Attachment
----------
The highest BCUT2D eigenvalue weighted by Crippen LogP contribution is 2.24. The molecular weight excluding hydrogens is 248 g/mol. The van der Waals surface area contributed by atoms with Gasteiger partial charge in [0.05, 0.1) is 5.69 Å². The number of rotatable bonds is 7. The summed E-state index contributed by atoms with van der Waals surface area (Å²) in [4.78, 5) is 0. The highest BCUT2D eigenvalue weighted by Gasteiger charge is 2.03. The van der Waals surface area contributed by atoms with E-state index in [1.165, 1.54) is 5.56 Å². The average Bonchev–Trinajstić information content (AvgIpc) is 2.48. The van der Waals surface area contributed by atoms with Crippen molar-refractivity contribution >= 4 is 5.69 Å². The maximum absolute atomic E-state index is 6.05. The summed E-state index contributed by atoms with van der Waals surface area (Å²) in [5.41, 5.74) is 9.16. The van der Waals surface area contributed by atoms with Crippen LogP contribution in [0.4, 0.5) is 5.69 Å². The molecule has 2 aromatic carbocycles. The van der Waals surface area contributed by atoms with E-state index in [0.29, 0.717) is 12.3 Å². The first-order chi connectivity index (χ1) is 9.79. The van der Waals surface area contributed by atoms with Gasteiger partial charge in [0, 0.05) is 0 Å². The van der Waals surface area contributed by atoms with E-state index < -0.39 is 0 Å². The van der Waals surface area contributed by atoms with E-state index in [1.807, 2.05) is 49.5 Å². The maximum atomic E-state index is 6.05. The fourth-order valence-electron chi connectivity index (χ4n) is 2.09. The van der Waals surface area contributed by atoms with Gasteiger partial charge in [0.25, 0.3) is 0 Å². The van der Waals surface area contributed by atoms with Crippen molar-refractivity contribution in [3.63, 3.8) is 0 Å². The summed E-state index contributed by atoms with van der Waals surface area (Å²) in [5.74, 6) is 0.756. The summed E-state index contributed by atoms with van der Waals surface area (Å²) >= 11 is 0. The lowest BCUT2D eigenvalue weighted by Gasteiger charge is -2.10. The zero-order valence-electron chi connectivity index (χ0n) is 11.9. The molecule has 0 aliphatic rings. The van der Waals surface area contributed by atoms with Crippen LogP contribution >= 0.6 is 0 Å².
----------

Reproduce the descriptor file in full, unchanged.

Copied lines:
The highest BCUT2D eigenvalue weighted by Crippen LogP contribution is 2.24. The molecular weight excluding hydrogens is 248 g/mol. The van der Waals surface area contributed by atoms with Gasteiger partial charge in [0.05, 0.1) is 5.69 Å². The number of rotatable bonds is 7. The summed E-state index contributed by atoms with van der Waals surface area (Å²) in [4.78, 5) is 0. The highest BCUT2D eigenvalue weighted by Gasteiger charge is 2.03. The van der Waals surface area contributed by atoms with E-state index in [1.165, 1.54) is 5.56 Å². The average Bonchev–Trinajstić information content (AvgIpc) is 2.48. The van der Waals surface area contributed by atoms with Crippen molar-refractivity contribution >= 4 is 5.69 Å². The maximum absolute atomic E-state index is 6.05. The summed E-state index contributed by atoms with van der Waals surface area (Å²) in [5.41, 5.74) is 9.16. The van der Waals surface area contributed by atoms with Crippen LogP contribution in [0.4, 0.5) is 5.69 Å². The molecule has 2 aromatic carbocycles. The van der Waals surface area contributed by atoms with E-state index in [0.29, 0.717) is 12.3 Å². The first-order chi connectivity index (χ1) is 9.79. The van der Waals surface area contributed by atoms with Gasteiger partial charge in [0, 0.05) is 0 Å². The van der Waals surface area contributed by atoms with E-state index < -0.39 is 0 Å². The van der Waals surface area contributed by atoms with E-state index in [1.807, 2.05) is 49.5 Å². The maximum atomic E-state index is 6.05. The fourth-order valence-electron chi connectivity index (χ4n) is 2.09. The van der Waals surface area contributed by atoms with Gasteiger partial charge in [0.25, 0.3) is 0 Å². The van der Waals surface area contributed by atoms with Crippen molar-refractivity contribution in [3.63, 3.8) is 0 Å². The summed E-state index contributed by atoms with van der Waals surface area (Å²) in [5.74, 6) is 0.756. The summed E-state index contributed by atoms with van der Waals surface area (Å²) >= 11 is 0. The lowest BCUT2D eigenvalue weighted by Gasteiger charge is -2.10. The zero-order valence-electron chi connectivity index (χ0n) is 11.9. The molecule has 0 aliphatic rings. The van der Waals surface area contributed by atoms with Crippen LogP contribution >= 0.6 is 0 Å².